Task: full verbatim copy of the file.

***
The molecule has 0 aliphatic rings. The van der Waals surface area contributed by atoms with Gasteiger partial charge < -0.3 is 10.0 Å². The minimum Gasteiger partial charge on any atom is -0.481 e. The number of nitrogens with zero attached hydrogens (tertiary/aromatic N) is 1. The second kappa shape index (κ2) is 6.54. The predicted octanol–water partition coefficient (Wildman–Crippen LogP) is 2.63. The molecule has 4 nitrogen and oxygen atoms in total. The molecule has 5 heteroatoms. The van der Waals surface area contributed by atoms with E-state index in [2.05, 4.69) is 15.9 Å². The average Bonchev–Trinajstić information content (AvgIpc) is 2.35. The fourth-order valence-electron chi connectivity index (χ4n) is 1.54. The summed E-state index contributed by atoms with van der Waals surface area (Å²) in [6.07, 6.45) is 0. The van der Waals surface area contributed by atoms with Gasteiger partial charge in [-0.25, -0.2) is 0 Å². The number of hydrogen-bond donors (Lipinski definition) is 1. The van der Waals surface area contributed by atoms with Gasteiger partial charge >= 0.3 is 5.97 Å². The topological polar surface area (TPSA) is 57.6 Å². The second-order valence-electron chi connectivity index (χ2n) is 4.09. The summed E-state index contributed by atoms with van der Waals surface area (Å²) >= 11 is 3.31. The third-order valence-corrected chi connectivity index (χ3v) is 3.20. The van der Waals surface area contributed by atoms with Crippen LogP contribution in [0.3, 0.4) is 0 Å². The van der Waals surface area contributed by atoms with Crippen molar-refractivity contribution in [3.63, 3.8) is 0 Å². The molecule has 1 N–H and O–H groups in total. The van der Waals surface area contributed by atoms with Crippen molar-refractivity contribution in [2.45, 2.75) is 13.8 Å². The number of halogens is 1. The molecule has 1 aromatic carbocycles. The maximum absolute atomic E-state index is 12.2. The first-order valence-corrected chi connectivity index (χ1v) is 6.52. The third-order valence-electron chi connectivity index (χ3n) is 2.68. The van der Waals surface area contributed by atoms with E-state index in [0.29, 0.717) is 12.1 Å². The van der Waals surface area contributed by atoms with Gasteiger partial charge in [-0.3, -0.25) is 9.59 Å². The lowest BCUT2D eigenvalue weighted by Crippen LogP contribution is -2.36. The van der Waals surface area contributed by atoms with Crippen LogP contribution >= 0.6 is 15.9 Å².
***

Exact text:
The molecule has 0 aliphatic rings. The van der Waals surface area contributed by atoms with Gasteiger partial charge < -0.3 is 10.0 Å². The minimum Gasteiger partial charge on any atom is -0.481 e. The number of nitrogens with zero attached hydrogens (tertiary/aromatic N) is 1. The second kappa shape index (κ2) is 6.54. The predicted octanol–water partition coefficient (Wildman–Crippen LogP) is 2.63. The molecule has 4 nitrogen and oxygen atoms in total. The molecule has 5 heteroatoms. The van der Waals surface area contributed by atoms with E-state index in [2.05, 4.69) is 15.9 Å². The average Bonchev–Trinajstić information content (AvgIpc) is 2.35. The fourth-order valence-electron chi connectivity index (χ4n) is 1.54. The summed E-state index contributed by atoms with van der Waals surface area (Å²) in [6.07, 6.45) is 0. The van der Waals surface area contributed by atoms with Gasteiger partial charge in [-0.25, -0.2) is 0 Å². The number of hydrogen-bond donors (Lipinski definition) is 1. The van der Waals surface area contributed by atoms with Gasteiger partial charge >= 0.3 is 5.97 Å². The topological polar surface area (TPSA) is 57.6 Å². The second-order valence-electron chi connectivity index (χ2n) is 4.09. The summed E-state index contributed by atoms with van der Waals surface area (Å²) >= 11 is 3.31. The third-order valence-corrected chi connectivity index (χ3v) is 3.20. The van der Waals surface area contributed by atoms with Crippen LogP contribution in [0.3, 0.4) is 0 Å². The van der Waals surface area contributed by atoms with Crippen molar-refractivity contribution in [3.63, 3.8) is 0 Å². The molecule has 1 N–H and O–H groups in total. The van der Waals surface area contributed by atoms with Crippen molar-refractivity contribution in [2.45, 2.75) is 13.8 Å². The number of halogens is 1. The molecule has 1 aromatic carbocycles. The maximum absolute atomic E-state index is 12.2. The first-order valence-corrected chi connectivity index (χ1v) is 6.52. The third-order valence-electron chi connectivity index (χ3n) is 2.68. The van der Waals surface area contributed by atoms with E-state index in [0.29, 0.717) is 12.1 Å². The van der Waals surface area contributed by atoms with Gasteiger partial charge in [-0.3, -0.25) is 9.59 Å². The lowest BCUT2D eigenvalue weighted by Crippen LogP contribution is -2.36. The van der Waals surface area contributed by atoms with Crippen LogP contribution >= 0.6 is 15.9 Å².